Bobby Miller - Chairman of Irish Grain Growers Group (IGG) – believes that farmers should be selling 4x4 bales of winter barley for €20 this season.
He said that depending on your relationship to the farmer, somewhere between €15-€18/bale is more than likely what will be achieved.
“Because straw is multi-use, that can be used for bedding and as feeding material, €20 should be the norm in my opinion,” he told That's Farming.
'Low-balled with prices'
He explained that there are extra bales to the acre this year for winter barley crops and there’s plenty of straw at present as contractors and farmers are finishing up with the barley harvest.
“The quality of straw is excellent – there was good golden straw for the most part that was baled in good conditions, so it has everything going for it,” said Bobby.
He has been hearing lower figures for straw, but he insists that farmers will not stand for it. “Lads are prepared to turn on the chopper on the back of the combine at the moment,” said Bobby.
"If they’re going to be low-balled with prices, the farmers are going to react. They will get rewarded next year for chopping their straw into the ground. They will have no problem doing it."
Production conditions for cereal crops in 2019 have been considerably better than in 2018 and yields should show a significant increase on the 2018 level. However, input price inflation and a forecast reduction in 2019 harvest prices of 30% relative to 2018, will lead to a drop in cereal margins in 2019, despite the increase in yields, according to the mid-year Teagasc report.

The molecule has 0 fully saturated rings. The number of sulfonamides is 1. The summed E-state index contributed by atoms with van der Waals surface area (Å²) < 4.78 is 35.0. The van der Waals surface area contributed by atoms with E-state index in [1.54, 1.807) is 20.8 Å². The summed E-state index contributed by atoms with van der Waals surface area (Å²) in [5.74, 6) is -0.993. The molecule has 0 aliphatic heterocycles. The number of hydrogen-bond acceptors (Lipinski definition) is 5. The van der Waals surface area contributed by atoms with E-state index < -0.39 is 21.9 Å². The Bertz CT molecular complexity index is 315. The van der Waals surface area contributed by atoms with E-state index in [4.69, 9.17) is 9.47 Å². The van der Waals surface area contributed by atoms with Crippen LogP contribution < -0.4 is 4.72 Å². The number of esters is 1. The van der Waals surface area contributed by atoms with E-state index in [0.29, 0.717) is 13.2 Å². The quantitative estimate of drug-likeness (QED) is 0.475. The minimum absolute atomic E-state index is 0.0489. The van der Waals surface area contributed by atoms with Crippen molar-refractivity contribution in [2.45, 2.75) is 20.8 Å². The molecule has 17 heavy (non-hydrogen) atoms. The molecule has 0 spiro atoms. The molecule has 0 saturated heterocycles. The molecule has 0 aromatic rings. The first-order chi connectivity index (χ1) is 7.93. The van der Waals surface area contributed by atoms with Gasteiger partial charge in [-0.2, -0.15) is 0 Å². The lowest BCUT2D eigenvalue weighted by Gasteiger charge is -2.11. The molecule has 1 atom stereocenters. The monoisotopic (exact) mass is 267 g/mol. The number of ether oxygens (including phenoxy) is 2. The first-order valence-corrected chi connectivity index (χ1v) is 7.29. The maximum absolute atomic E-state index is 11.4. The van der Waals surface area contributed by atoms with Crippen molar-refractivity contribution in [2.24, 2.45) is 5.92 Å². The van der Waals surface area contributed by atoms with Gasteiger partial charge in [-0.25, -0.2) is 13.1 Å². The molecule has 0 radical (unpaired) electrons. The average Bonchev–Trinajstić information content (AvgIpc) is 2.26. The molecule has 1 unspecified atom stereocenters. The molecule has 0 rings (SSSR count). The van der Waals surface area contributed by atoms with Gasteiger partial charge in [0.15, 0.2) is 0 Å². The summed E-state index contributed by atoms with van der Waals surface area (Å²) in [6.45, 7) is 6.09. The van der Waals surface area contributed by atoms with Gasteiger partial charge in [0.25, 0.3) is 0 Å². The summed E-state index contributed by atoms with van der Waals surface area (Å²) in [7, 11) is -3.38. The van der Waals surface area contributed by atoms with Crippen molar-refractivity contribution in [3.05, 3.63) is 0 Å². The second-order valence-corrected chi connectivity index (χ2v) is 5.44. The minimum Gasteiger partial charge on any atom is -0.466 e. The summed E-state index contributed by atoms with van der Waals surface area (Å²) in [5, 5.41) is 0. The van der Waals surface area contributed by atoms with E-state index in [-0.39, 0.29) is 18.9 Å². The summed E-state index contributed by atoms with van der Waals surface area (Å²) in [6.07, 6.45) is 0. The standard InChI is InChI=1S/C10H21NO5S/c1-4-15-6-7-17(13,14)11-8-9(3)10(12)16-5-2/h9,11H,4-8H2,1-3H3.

Bobby maintains that grain price is key, “fertiliser prices rose significantly last year, adding to the cost of growth and seed prices rose as well – with the grain prices back nearly 30%, nobody knows what the stock exchange is going to, after all, grain is a world commodity”.
The IGG chairman predicts that there might be a small price rise in the market after September "but we really don’t know".
"The North American harvest had very late crops this year and he said that this will be the biggest influence on the market. “We have been at the mercy of the global market for years” said Bobby.
“The bigger winners last year were the farmers who had winter crops last year, the losers were the spring crops. Winter barley crops will be worse off this year, there’s no question,” he concluded.